SEOUL, June 9 (Yonhap) — South Korean stocks retreated for second straight day on Wednesday as investors took to the sidelines ahead of the release of U.S. consumer price data that may give more clues about the Federal Reserve’s next move. The Korean won fell against the U.S. dollar.
The benchmark Korea Composite Stock Price Index (KOSPI) declined 31.65 points, or 0.97 percent, to close at 3,216.18 points.
Trading volume was moderate at about 1.9 billion shares worth some 16.9 trillion won (US$15.2 billion), with losers outnumbering gainers 571 to 287.
Foreigners sold a net 329 billion won, while retail investors bought 788 billion won. Institutions offloaded a net 458 billion won.
The key stock index slumped on a slew of data pointing to potentially higher inflation down the road.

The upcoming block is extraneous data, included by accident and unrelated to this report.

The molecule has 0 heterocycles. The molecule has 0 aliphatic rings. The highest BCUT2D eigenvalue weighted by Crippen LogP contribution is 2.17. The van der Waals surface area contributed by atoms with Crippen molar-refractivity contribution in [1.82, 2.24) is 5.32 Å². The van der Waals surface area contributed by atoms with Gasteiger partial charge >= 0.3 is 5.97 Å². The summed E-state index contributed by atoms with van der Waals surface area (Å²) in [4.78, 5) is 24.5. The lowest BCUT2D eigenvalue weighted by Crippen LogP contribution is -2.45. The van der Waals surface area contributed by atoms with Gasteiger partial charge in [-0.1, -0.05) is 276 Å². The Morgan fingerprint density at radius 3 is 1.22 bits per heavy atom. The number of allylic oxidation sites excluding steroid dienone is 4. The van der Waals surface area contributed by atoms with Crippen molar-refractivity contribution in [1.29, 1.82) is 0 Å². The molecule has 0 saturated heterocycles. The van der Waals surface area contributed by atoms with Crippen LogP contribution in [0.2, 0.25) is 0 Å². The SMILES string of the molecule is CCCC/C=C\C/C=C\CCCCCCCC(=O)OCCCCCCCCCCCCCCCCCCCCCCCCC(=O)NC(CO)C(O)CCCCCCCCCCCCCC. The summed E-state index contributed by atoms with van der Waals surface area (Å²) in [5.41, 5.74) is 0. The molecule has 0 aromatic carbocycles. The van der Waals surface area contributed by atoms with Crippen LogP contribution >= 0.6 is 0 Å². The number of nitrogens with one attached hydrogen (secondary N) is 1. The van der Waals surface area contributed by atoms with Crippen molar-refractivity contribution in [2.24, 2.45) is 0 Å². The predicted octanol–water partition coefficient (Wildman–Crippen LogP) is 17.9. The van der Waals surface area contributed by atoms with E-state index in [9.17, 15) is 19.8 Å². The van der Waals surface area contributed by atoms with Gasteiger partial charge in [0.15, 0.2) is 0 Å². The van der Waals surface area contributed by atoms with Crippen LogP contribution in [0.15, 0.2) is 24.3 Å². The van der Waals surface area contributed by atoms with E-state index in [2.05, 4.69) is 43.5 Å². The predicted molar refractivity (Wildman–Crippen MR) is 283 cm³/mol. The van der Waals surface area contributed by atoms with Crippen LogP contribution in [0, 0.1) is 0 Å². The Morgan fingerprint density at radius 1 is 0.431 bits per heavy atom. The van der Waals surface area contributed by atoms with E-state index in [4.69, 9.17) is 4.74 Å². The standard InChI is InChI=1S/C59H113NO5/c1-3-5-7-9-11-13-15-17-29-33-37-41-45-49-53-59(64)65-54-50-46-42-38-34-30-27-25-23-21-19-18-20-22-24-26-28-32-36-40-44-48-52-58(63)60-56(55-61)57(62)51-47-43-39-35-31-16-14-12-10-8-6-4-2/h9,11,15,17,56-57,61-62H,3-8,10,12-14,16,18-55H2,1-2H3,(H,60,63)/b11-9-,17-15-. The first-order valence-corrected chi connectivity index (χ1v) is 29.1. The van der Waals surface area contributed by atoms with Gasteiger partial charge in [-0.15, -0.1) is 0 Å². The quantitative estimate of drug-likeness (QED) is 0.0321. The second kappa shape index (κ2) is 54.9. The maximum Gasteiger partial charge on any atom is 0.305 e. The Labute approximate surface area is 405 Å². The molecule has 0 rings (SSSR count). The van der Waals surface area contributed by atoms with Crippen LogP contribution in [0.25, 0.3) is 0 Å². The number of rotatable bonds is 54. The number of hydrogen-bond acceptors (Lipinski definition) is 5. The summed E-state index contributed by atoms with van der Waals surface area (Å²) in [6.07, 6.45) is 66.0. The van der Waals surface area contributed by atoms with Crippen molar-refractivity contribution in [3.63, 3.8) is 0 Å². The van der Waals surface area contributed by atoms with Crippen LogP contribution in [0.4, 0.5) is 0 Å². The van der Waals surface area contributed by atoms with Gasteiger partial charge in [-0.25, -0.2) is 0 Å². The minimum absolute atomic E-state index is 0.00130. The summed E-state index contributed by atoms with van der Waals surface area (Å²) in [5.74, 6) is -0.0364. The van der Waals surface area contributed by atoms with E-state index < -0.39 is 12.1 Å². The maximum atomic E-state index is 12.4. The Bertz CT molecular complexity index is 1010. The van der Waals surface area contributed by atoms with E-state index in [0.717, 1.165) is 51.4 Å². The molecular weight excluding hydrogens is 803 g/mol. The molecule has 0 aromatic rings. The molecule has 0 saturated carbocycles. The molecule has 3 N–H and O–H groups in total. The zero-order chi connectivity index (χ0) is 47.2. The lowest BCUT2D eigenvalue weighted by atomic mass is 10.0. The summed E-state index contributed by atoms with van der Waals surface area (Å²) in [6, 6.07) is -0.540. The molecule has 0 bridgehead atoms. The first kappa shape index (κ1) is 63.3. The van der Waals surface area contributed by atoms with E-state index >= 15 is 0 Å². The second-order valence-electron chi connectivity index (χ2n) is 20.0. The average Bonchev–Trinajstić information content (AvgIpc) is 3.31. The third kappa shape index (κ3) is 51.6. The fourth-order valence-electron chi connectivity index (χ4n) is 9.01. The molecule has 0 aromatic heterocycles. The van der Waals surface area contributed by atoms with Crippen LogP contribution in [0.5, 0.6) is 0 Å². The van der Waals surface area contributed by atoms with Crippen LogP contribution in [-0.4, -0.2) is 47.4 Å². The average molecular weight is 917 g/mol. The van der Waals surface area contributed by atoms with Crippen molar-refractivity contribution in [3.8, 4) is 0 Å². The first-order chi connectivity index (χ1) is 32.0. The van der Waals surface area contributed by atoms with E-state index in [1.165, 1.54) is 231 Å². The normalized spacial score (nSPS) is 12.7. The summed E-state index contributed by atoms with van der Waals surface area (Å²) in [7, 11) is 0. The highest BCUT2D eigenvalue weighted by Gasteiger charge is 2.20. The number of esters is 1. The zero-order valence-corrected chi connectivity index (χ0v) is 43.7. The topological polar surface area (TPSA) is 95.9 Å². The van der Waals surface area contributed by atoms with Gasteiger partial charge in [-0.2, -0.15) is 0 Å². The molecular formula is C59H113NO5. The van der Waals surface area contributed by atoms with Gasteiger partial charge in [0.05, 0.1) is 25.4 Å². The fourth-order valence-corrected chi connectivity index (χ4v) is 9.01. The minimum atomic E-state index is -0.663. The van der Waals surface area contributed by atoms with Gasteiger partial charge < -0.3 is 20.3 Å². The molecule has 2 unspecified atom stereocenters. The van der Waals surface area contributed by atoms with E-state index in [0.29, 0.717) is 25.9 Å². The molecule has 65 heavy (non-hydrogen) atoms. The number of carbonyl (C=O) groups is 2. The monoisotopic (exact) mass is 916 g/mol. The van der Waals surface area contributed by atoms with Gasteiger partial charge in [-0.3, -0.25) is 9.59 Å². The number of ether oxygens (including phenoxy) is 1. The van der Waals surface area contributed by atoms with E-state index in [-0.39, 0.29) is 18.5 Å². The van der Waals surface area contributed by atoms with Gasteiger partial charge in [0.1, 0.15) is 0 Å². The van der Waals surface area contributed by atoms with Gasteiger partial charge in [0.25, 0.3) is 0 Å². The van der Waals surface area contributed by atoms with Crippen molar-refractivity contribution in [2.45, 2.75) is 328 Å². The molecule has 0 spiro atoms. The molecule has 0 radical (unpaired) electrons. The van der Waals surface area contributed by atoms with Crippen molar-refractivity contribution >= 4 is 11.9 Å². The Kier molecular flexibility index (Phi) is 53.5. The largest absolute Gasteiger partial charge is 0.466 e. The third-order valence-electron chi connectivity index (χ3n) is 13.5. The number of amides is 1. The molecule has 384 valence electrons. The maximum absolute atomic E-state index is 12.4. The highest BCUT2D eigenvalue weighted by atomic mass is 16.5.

The Bank of Korea said that South Korea’s economy grew 1.7 percent in the first quarter from three months earlier, 0.1 percentage point higher than earlier expected.
China’s producer price index in May exceeded the consensus amid rising commodity prices, adding to the global price pressures, although consumer prices grew slower than expected.
“Investors seem to be waiting for tomorrow’s release of the May consumer price index and for the FOMC meeting next week,” Shinhan Financial analyst Choi Yoo-joon said.
Most large caps retreated in Seoul, led by losses of bio, steel and tech shares.
Market bellwether Samsung Electronics shed 0.98 percent to 81,100 won, and No. 2 chipmaker SK hynix dipped 3.92 percent to 122,500 won.
Internet portal operator Naver moved down 1.1 percent to 358,500 won, and giant pharmaceutical firm Samsung Biologics retreated 2.46 percent to 834,000 won.
Top automaker Hyundai Motor lost 1.64 percent to 239,500 won, and leading chemical firm LG Chem decreased 0.74 percent to 802,000 won.
The local currency closed at 1,115.4 won against the U.S. dollar, down 1.2 won from the previous session’s close.
Bond prices, which move inversely to yields, closed higher. The yield on three-year Treasurys lost 3.7 basis points to 1.137 percent, and the return on the benchmark five-year government bond fell 3.4 basis points to 1.623 percent.